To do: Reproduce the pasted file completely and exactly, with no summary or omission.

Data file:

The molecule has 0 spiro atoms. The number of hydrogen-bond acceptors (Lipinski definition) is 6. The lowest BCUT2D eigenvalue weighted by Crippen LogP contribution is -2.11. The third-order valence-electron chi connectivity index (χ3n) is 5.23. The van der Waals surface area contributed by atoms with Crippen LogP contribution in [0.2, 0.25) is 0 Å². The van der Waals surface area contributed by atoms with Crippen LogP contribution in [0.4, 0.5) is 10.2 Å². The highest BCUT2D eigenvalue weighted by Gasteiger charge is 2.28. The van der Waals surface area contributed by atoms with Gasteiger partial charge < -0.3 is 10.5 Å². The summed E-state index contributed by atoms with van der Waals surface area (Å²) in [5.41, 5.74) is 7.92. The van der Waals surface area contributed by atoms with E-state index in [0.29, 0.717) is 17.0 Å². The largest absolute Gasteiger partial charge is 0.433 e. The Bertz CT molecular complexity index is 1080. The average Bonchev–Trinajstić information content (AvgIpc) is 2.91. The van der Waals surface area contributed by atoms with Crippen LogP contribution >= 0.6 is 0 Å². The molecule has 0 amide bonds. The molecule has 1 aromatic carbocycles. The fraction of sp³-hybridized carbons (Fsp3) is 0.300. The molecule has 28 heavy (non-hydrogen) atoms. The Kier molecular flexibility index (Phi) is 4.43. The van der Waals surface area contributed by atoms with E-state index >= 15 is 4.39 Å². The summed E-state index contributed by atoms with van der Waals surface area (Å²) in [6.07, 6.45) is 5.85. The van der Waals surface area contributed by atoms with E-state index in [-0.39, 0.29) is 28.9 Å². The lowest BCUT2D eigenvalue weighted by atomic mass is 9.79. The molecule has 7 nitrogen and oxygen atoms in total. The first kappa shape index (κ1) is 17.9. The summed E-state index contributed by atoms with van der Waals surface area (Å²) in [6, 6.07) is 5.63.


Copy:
The molecule has 0 spiro atoms. The number of hydrogen-bond acceptors (Lipinski definition) is 6. The lowest BCUT2D eigenvalue weighted by Crippen LogP contribution is -2.11. The third-order valence-electron chi connectivity index (χ3n) is 5.23. The van der Waals surface area contributed by atoms with Crippen LogP contribution in [0.2, 0.25) is 0 Å². The van der Waals surface area contributed by atoms with Crippen LogP contribution in [0.4, 0.5) is 10.2 Å². The highest BCUT2D eigenvalue weighted by Gasteiger charge is 2.28. The van der Waals surface area contributed by atoms with Gasteiger partial charge < -0.3 is 10.5 Å². The summed E-state index contributed by atoms with van der Waals surface area (Å²) in [5.41, 5.74) is 7.92. The van der Waals surface area contributed by atoms with E-state index in [0.29, 0.717) is 17.0 Å². The largest absolute Gasteiger partial charge is 0.433 e. The Bertz CT molecular complexity index is 1080. The average Bonchev–Trinajstić information content (AvgIpc) is 2.91. The van der Waals surface area contributed by atoms with Crippen LogP contribution >= 0.6 is 0 Å². The molecule has 0 amide bonds. The molecule has 1 aromatic carbocycles. The fraction of sp³-hybridized carbons (Fsp3) is 0.300. The molecule has 28 heavy (non-hydrogen) atoms. The Kier molecular flexibility index (Phi) is 4.43. The van der Waals surface area contributed by atoms with E-state index >= 15 is 4.39 Å². The summed E-state index contributed by atoms with van der Waals surface area (Å²) in [6.07, 6.45) is 5.85. The van der Waals surface area contributed by atoms with E-state index in [-0.39, 0.29) is 28.9 Å². The lowest BCUT2D eigenvalue weighted by atomic mass is 9.79. The molecule has 7 nitrogen and oxygen atoms in total. The first kappa shape index (κ1) is 17.9. The summed E-state index contributed by atoms with van der Waals surface area (Å²) in [6, 6.07) is 5.63.